OPINION / VIEWPOINT
After US snubs Southeast Asia for so long, what is Austin's trip really up to?
Published: Jul 25, 2021 05:24 PM
Lloyd Austin Photo: AFP

Lloyd Austin Photo: AFP

US Defense Secretary Lloyd Austin started his trip to Singapore, Vietnam and the Philippines on Friday to bolster defense ties with the three countries. "Secretary Austin's visit will demonstrate the importance the Biden-Harris administration places on Southeast Asia and on ASEAN as an essential part of the Indo-Pacific's architecture," Pentagon Press Secretary John Kirby said on July 19. "This trip will underscore the enduring US commitment to the region, and our interest in upholding the rules-based international order in the region and promoting ASEAN centrality," he noted. 

It should be said that the timing of Austin's visit is rather delicate. Recently, many analysts believe that the Biden administration is not paying enough attention to Southeast Asia. As for Southeast Asian countries, they believe other than the desire for them to "help" Washington in the competition between the US and China, the Biden administration does not have an explicit policy agenda or clear course for the region. For the US, most Southeast Asian countries have not kept pace with Washington on hot spot issues such as the South China Sea and the Myanmar affairs. 

In fact, it is easier said than done for Washington to strengthen its ties with Southeast Asia. It is difficult for Washington to leverage Southeast Asian countries in terms of economics, diplomacy, and the fight against COVID-19. The only thing Washington can offer is security and defense cooperation. 

On the one hand, Washington has seized upon the concerns of some Southeast Asian countries about the rise of China and hyped up the "China threat" theory, thus tightening the relations with these countries. 

On the other hand, the US strengthened bilateral relations by selling equipment and expertise to help these countries improve their military capabilities. As the US now has a relative shortage of capabilities and tools to influence Southeast Asia, security and defense cooperation have become "life-saving straws" for the US to exploit Southeast Asia. This is the real backdrop to Austin's visit to Southeast Asia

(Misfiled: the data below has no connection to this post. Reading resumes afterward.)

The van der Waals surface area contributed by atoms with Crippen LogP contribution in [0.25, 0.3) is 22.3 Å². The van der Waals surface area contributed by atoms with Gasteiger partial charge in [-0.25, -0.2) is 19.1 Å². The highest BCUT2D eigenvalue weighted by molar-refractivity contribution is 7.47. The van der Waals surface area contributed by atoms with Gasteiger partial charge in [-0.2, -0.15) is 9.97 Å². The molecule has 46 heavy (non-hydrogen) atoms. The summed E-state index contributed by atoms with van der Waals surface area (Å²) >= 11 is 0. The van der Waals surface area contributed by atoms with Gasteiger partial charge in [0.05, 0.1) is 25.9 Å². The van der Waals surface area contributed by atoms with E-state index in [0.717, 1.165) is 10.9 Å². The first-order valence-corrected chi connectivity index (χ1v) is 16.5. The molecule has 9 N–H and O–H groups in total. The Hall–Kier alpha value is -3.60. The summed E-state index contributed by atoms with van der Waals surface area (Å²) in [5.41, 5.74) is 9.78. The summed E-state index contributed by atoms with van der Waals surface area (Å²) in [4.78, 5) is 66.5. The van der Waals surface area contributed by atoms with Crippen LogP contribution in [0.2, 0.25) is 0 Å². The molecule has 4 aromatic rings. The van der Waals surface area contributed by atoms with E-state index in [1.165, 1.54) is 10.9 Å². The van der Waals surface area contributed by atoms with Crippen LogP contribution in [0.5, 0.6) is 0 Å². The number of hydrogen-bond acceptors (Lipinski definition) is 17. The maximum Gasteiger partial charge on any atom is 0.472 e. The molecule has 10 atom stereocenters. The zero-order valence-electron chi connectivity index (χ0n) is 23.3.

The focus of Austin's visit is naturally to repair relations with the Philippines. Certain media outlets are speculating that the two might make progress on the Visiting Forces Agreement. At present, Manila and Washington are engaged in working-level negotiations, but I think it may be difficult to have a definitive outcome during the tenure of the Duterte administration. Of course, it's anticipated that Austin will continue to make an issue of China's "expansion in the South China Sea" and stress its defense obligations to the Philippines. This will be done in order to win the Philippines' support on the Visiting Forces Agreement and other security issues.

Another topic of concern during Austin's visit is whether or not there will be a major breakthrough in military relations with Vietnam. In recent years, Washington has significantly increased diplomatic and defense exchanges with Hanoi. However, due to geopolitical environment, different political systems as well as the consideration of avoiding provoking Beijing, it is not easy for Hanoi to give substantial support to Washington in terms of security and defense. 

It can also be predicted from current statements coming out of Vietnam that Austin's Hanoi meetings will be merely diplomatic and ceremonial, and will not yield substantial outcomes. 

In Southeast Asia, Singapore is located in a very important geographical position and is also a strategic battlefield of multilateral diplomacy. In Singapore, Austin is anticipated to lay out US policy on the Indo-Pacific and Southeast Asia, offering some verbal commitments and reassurances to regional countries. But there is unlikely to be much improvement in the US-Singapore defense relationship. Singapore's Prime Minister Lee Hsien Loong has repeatedly called for restraints in the competition between China and the US, stressing that Singapore has no intention of taking sides. 

Overall, Austin's potential achievements in his trip to Southeast Asia will be limited. But, of course, the high-profile nature of US' diplomacy will continue unabated.

The author is director of the South China Sea Strategic Situation Probing Initiative. opinion@globaltimes.com.cn
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